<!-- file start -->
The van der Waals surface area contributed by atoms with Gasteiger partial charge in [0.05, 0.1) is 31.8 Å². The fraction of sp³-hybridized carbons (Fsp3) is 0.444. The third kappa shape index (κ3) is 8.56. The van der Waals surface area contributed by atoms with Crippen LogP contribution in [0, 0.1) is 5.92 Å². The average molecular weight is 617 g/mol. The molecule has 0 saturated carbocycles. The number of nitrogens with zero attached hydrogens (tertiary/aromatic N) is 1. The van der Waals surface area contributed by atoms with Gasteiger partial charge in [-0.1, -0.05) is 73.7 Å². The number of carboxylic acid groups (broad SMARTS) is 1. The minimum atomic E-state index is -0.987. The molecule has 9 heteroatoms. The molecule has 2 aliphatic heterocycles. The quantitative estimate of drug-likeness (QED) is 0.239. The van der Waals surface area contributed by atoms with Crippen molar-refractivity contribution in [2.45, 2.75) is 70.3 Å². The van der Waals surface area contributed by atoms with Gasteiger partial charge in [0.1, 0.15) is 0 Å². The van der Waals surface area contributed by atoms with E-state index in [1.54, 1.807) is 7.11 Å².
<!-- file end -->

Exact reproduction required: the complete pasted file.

The van der Waals surface area contributed by atoms with Gasteiger partial charge in [0.05, 0.1) is 31.8 Å². The fraction of sp³-hybridized carbons (Fsp3) is 0.444. The third kappa shape index (κ3) is 8.56. The van der Waals surface area contributed by atoms with Crippen LogP contribution in [0, 0.1) is 5.92 Å². The average molecular weight is 617 g/mol. The molecule has 0 saturated carbocycles. The number of nitrogens with zero attached hydrogens (tertiary/aromatic N) is 1. The van der Waals surface area contributed by atoms with Gasteiger partial charge in [-0.1, -0.05) is 73.7 Å². The number of carboxylic acid groups (broad SMARTS) is 1. The minimum atomic E-state index is -0.987. The molecule has 9 heteroatoms. The molecule has 2 aliphatic heterocycles. The quantitative estimate of drug-likeness (QED) is 0.239. The van der Waals surface area contributed by atoms with Crippen molar-refractivity contribution in [2.45, 2.75) is 70.3 Å². The van der Waals surface area contributed by atoms with Gasteiger partial charge in [0.1, 0.15) is 0 Å². The van der Waals surface area contributed by atoms with E-state index in [1.54, 1.807) is 7.11 Å².